I have a confession to make: I love The West Wing. Yes it’s uber-idealistic, it’ often descends into liberalism sans-nuance, and Josh Lyman’s occasional misogyny renders my unabashed crush on him exceedingly problematic, but I just love it! And being the theology nerd that I am with a keen interest in theology and cinema and television, I cannot help but have my ears prick up when anything vaguely theological comes on my radar, and The West Wing delivers theology in abundance.
There are so many places to delve into The West Wing and its theology: “Take This Sabbath Day,” “Shibboleth,” “Pilot” with the questionable biblical exegesis but it’s Bartlet being Bartlet so I’m inclined to let it slide. But I’m going to focus on one episode in particular: “Two Cathedrals,” the final episode of the second series.
In this episode, the world learns that President Bartlet has MS, something he withheld during his election campaign. As reporters gather for a press conference, the President is also dealing with the aftermath of the death of his assistant, Mrs Landingham who died in a car accident. Through flashbacks, we learn that Mrs Landingham knew Jed when he was at school, she recognised his leadership potential, and she tells him about the gender pay gap in action at the school. At her funeral, Jed does some things in church you probably shouldn’t do and which resulted in the National Cathedral banning all future shows from filming there. Caught up in a tropical storm, he heads to a press conference where he is asked whether he is going to run for re-election and then… end of series.
Consumed with grief at Mrs Landingham’s death, feeling the burden of responsibility for the people around him who have been put in harm’s way because of their proximity to him, overwhelmed by the challenges faced by his office, and probably feeling guilty about having hidden his MS from the electorate and the frustration of having such an illness, he paces at the front of the church, talking – yelling – at God.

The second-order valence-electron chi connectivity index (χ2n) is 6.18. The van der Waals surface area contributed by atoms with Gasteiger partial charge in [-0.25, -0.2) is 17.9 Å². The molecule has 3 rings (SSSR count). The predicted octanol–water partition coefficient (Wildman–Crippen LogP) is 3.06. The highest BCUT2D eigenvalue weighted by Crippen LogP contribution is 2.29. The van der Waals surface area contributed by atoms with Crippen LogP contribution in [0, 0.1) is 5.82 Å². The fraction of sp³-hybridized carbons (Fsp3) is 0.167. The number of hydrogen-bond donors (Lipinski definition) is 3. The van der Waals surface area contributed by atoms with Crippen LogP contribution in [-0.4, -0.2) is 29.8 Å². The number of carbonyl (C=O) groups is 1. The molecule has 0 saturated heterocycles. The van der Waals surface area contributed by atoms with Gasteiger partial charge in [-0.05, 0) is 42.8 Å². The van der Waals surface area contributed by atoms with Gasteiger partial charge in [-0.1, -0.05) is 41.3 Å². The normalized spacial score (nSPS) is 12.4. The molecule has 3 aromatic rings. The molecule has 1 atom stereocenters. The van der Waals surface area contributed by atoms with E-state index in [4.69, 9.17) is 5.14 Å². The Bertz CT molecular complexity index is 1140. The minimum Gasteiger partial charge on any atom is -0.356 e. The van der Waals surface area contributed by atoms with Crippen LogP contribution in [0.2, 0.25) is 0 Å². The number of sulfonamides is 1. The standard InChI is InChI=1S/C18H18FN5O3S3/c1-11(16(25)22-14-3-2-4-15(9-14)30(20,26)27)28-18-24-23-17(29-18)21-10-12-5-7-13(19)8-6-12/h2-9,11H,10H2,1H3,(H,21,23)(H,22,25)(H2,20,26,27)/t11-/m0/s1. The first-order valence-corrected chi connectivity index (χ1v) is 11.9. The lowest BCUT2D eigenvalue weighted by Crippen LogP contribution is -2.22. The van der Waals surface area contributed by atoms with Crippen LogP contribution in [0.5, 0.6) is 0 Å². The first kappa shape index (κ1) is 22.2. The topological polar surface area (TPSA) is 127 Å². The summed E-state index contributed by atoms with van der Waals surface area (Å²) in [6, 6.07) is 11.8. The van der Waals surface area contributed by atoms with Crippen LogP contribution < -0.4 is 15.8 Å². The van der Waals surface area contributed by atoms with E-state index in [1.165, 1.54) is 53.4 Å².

[tired] You’re a son of a bitch, you know that?
He slowly walks up the center aisle.
She bought her first new car and you hit her with a drunk driver. What, was that
supposed to be funny? “You can’t conceive, nor can I, the appalling strangeness of the mercy of God,” says Graham Greene. I don’t know who’s ass he was kissing there ’cause I think you’re just vindictive. What was Josh Lyman? A warning shot? That was my son. What did I ever do to yours but praise his glory and praise his name? There’s a tropical storm that’s gaining speed and power. They say we haven’t had a storm this bad since you took out that tender ship of mine in the north Atlantic last year… 68 crew. You know what a tender ship does? Fixes the other ships. Doesn’t even carry guns. Just goes around, fixes the other ships and delivers that mail. That’s all it can do. [angry] Gratias tibi ago, domine. Yes, I lied. It was a sin. [holds out arms]
I’ve committed many sins. Have I displeased you, you feckless thug? 3.8 million new
jobs, that wasn’t good? Bailed out Mexico, increased foreign trade, 30 million new
acres of land for conservation, put Mendoza on the bench, we’re not fighting a war,
I’ve raised three children…
He ascends the stairs to the Inner Sanctuary.
[pleading] That’s not enough to buy me out of the doghouse? Haec credam a deo pio?
A deo iusto? A deo scito?
He stops at the top of the stairs and extends his arms.
Cruciatus in crucem! Tuus in terra servus nuntius fui officium perfeci. [angry]
Cruciatus in crucem. [waves dismissively] Eas in crucem!
Bartlet turns away in anger. He descends to the lower sanctuary and lights a cigarette.
He takes a single puff, drops the butt to the floor, and grinds it defiantly with his
shoe. He looks back at the altar.
[betrayed] You get Hoynes!
Bartlet holds back tears as he walks down the aisle.
‘What was Josh Lyman? A warning shot? That was my son. What did I ever do to yours but praise his glory and praise his name?’ It’s easy to blame God. His hugeness, his otherness, the mystery of him, the creator of the universe who still somehow whispers our name, means that he’s easy to rail against. He can take it, can’t he? And let’s face it, if he is as good as he says he is, then why am I in pain? Why do I feel let down? Why has this bad thing happened to me?